- Nicola Osborne (NO) – Social Media Officer at EDINA: the JISC National Data Centre based at the University of Edinburgh – @suchprettyeyes
- John Campbell (JC) – Regional Director at Precedent, the international communications agency specialising in all things digital (social media!), brand and print design – @precedentcomms
- Vanessa Meadu (VM) – freelance communicator specialising in sharing environmental science and linking to public policy. She is currently using social media to communicate agricultural research in the international climate change arena. Vanessa also facilitates an online training course on Social Media for International Development practitioners – @meaduva
- Heather Rea (HJR) – Programme Manager and Network Coordinator for the Edinburgh Beltane (and recent Twitter convert) – @edbeltane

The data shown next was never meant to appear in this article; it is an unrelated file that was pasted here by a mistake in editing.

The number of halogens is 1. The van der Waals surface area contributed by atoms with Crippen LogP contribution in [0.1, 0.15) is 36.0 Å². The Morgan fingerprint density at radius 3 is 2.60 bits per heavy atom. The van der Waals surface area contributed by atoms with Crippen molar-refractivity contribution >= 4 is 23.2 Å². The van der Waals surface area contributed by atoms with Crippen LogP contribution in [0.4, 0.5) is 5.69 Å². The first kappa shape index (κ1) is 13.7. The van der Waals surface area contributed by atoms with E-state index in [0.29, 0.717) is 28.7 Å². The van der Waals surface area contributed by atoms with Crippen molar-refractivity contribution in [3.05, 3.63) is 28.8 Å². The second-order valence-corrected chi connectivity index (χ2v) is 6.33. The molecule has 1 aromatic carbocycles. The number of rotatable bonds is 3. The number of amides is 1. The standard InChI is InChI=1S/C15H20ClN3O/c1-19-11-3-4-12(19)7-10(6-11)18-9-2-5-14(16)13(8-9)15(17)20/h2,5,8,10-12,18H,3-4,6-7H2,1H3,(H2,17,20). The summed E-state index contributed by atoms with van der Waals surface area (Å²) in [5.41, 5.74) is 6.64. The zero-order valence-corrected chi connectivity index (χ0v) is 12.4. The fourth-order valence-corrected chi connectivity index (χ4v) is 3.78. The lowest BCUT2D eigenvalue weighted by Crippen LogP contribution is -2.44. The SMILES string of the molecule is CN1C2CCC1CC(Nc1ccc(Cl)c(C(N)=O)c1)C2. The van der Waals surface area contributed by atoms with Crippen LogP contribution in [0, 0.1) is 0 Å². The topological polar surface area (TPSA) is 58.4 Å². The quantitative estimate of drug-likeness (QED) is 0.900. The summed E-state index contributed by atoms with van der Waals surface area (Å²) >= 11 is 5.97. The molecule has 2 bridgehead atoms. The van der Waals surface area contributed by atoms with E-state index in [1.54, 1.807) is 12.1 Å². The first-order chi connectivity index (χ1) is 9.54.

- Start! Get involved- don’t just sit back and listen, start contributing! (JC)
- Get comfortable using the tools personally first (VM)
- Plan carefully: thoughtfully adopt 1, 2 or 3 tools depending on what you have to share e.g. stories (blogs), audio (podcasts), media (flickr, youtube).
- Figure out who your target audience are and where they are to connect with specific audiences (NO)
- It’s OK to try and fail with some social media tools, it helps you find the right one (PH)
- Blogs can be self-hosted (which gives total control and archives your work, but is time consuming) or you can host it on existing platforms. There are specialist platforms, such as Nature blogs, where you are likely to find prolific science blog consumers.(NO)
- Understand who’s talking about your interests. There are free tools like Social Mention which search keywords to find blogs, discussions etc. about specific topics.(JC)
- Don’t be afraid to follow- it’s not stalking, be confident and build up your network (JC)